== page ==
Oxytocin—dubbed the “love hormone” because it promotes social connections—might also help relieve the annoying and sometimes disturbing noises of tinnitus.

“Oxytocin has actions in the brain and the ear that may help in tinnitus treatment and provide immediate relief,” said lead researcher Dr. Andreia Azevedo. She is with the department of otolaryngology at the Universidade Federal de Sao Paulo.

But, at least one hearing specialist was unconvinced that oxytocin would help.

And, even Azevedo said it isn’t clear how oxytocin might work to relieve tinnitus. She speculated that it may have an effect in the ear, probably related to fluid regulation in the inner ear, and a brain effect that may be related to the production of the neurotransmitter dopamine.

“For some patients, tinnitus disappeared or reached a non-distress level,” Azevedo said. “As usual in tinnitus treatment, in some patients the tinnitus kept low, and for some it raised after drug therapy ended.”

Although oxytocin appeared safe, its long-term effects aren’t known, Azevedo said. “We did not have any side effects, but further larger studies are necessary to establish the role of oxytocin in tinnitus treatment,” she added.

The research team is conducting additional studies to see if increasing doses of oxytocin can improve and lengthen the response.

“We expect that these trials will raise the interest in this drug and result in larger randomized trials,” Azevedo said.

The results of the study were scheduled to be presented Thursday at the meeting of the American Academy of Otolaryngology—Head and Neck Surgery in San Diego. Findings presented at meetings are generally viewed as preliminary until they’ve been published in a peer-reviewed journal.

As many as one in 10 Americans suffers from tinnitus. The disorder is characterized by hearing sounds when there are none. The sounds can be perceived as ringing, buzzing, crickets or hissing. For those who struggle with it daily, the noise is so bothersome that it interferes with thinking, emotions, hearing, sleep and concentration, according to a previously published study. That study was released online July 21 in JAMA Otolaryngology–Head & Neck Surgery.

For the new study, the researchers randomly assigned 17 people with tinnitus, average age 63, to puffs of oxytocin or a placebo (distilled water) in each nostril.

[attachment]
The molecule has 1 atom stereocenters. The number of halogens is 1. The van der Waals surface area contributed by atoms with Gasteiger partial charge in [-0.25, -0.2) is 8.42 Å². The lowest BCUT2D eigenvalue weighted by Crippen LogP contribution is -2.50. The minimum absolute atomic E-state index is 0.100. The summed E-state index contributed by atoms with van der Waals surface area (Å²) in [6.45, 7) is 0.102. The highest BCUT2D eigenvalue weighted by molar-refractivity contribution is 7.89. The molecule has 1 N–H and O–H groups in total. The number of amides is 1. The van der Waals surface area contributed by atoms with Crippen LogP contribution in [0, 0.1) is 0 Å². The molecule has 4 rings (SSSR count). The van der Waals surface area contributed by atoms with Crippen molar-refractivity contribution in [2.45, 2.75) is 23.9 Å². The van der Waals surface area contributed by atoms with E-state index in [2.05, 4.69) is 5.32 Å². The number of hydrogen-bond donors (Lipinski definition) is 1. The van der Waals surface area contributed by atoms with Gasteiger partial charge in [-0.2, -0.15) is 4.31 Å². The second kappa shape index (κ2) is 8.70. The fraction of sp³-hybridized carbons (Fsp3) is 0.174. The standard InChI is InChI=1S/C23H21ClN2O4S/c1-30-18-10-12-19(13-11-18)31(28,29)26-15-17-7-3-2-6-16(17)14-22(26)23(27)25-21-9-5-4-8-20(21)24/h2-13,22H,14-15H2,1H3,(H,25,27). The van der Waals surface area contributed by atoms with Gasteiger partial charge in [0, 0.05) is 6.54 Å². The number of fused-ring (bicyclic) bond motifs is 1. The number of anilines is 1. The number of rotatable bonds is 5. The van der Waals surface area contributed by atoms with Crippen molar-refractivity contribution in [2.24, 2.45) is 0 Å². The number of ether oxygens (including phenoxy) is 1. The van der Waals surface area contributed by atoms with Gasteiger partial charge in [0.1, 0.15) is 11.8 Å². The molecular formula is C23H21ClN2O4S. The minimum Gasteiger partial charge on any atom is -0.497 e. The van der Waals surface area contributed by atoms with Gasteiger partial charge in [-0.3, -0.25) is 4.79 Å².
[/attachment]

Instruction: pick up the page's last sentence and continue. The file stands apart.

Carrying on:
The study volunteers were asked to assess their symptoms 30 minutes after treatment, and then again, 24 hours later.

Azevedo’s team found that patients who received oxytocin reported a significant reduction in tinnitus, compared with those who received the placebo.

Dr. Darius Kohan is chief of otology/neurotology at Lenox Hill Hospital and Manhattan Eye, Ear, and Throat Hospital in New York City. “It’s good people are doing research on this,” he said, “because there isn’t any one treatment that works very well.”

Kohan remains skeptical, however, about using oxytocin to treat tinnitus, because so many treatments have been tried and have failed.

“Whenever there is a medical condition and there are a thousand different treatments, it means that none of them work, because if there was one that worked we would all be doing it,” he said.

Results of this small trial are not sufficient to draw any conclusions about oxytocin as a treatment, Kohan added.

“There are too many ifs with this. Is it possible that it helps? Yes. Is it possible it’s a placebo effect? Yes,” Kohan said. “You can’t tell from this small study whether or not the treatment is effective over the long term.”

In addition, he said, the hormone can have serious side effects, including abnormal heartbeat, abnormally low blood pressure, high blood pressure, allergic reactions, breathing difficulty, nausea and vomiting.

People suffering from tinnitus shouldn’t start using oxytocin in hopes of curing themselves, Kohan said.

“This is not something you take lightly. You don’t know if it has benefits in the long term, and you can potentially have bad side effects. I would not recommend it,” he said.

More information

For more on tinnitus, visit the American Academy of Otolaryngology–Head and Neck Surgery.